August 2005 Issue
Feature Stories
Issue Home | > Racing Not the 'Pits' for Team Carnegie Mellon

Racing Not the 'Pits' for Team Carnegie Mellon

By:

Carnegie Mellon’s hands-on, problem-solving approach to education hit the race track this summer as mechanical engineering students Chris D”Eramo, Anthony Fazzini, Scott Israel and Drew Heutchy and the mini-Indy race car they designed and built enjoyed several successful months of hairpin curves and fast-paced straight-aways.


At the 2005 Formula SAE (Society of Automotive Engineers) races at the Silver Dome in Pontiac, Mich., where the rubber meets the road for more than 140 university teams like Cornell, Columbia and the U.S. Naval Academy, Carnegie Mellon dramatically improved upon its 2004 performance by completing all technical and skill events to finish 35th. The results were gratifying for Mechanical Engineering Professor and team faculty advisor John Wiss.

“This significant improvement places us on a growth curve to achieve even better results in the future,” said Wiss who has been the team’s “crew chief” for the past several years.

In July, Team Carnegie Mellon put its efforts to the test again in the 3rd Annual Caliguiri Collegiate Cup at the Pittsburgh Vintage Grand Prix in Schenley Park, where student teams compete in an autocross and acceleration event, and are judged by an SAE panel on design features like mechanical integrity and safety. Carnegie Mellon weaved and sped its way to a fourth-place finish behind two entries from Penn State and the University of Pittsburgh. The Pittsburgh Vintage Grand Prix races and car displays benefit the Allegheny Valley School and the Autism Society of Pittsburgh. In addition to competing in the race, Team Carnegie Mellon contributed $500 to the cause.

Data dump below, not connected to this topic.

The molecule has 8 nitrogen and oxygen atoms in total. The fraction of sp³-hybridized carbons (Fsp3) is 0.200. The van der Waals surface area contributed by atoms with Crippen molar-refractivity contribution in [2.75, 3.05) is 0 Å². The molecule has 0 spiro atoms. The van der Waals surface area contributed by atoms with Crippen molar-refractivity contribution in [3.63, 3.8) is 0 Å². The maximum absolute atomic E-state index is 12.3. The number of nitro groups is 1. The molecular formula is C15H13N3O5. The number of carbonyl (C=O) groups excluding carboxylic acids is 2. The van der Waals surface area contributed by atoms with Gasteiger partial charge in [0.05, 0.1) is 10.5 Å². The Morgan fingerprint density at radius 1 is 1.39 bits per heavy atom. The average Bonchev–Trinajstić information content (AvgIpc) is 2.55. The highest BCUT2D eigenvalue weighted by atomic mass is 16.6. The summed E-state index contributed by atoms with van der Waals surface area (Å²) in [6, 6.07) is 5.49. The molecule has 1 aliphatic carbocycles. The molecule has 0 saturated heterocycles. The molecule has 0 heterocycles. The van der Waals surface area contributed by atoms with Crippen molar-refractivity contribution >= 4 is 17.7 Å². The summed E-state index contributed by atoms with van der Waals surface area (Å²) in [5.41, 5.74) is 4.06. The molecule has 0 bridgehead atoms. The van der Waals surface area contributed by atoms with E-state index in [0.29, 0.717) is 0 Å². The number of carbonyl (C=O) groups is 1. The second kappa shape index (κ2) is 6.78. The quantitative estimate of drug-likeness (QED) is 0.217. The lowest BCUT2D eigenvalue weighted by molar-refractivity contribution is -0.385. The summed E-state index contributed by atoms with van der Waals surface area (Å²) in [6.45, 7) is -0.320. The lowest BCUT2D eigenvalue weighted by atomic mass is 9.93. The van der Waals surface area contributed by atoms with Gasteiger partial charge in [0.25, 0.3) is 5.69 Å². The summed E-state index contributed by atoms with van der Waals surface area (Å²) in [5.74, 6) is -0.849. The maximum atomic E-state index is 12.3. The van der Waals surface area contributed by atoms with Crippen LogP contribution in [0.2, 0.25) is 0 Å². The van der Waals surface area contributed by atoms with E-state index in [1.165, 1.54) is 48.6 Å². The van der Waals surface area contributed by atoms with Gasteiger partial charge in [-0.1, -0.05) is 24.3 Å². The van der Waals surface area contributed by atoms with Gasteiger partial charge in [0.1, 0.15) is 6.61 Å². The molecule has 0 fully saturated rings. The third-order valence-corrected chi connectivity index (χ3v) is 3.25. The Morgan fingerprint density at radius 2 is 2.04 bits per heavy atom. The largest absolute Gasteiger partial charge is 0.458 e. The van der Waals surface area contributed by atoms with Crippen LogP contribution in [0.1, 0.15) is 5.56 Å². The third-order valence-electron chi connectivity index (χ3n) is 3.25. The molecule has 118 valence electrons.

“Designing, building and operating a race car is a very demanding student activity,” Wiss said. ”Students must pay serious attention to their engineering fundamentals in addition to considering the fine points that put them ahead in competition. This stressful atmosphere brings out the best efforts of our students.”

What lies ahead for Carnegie Mellon’s SAE student chapter? It’s back to the pits for more collaboration, hands-on design and engineering in preparation for next year’s competition.

The experience is a “ major exercise in teamwork,” says Wiss. “Our students are well aware that it takes cohesive teamwork and dedication to be successful.”


Related Links:
College of Engineering
Mechanical Engineering Department
John Wiss
Carnegie Mellon SAE Racing
Society of Automotive Engineers

Back to Top ^

TalkBack

Leave a comment about the story

Comments are moderated and will be published at the moderator's discretion.

Thank you for your comment it has been submited for review.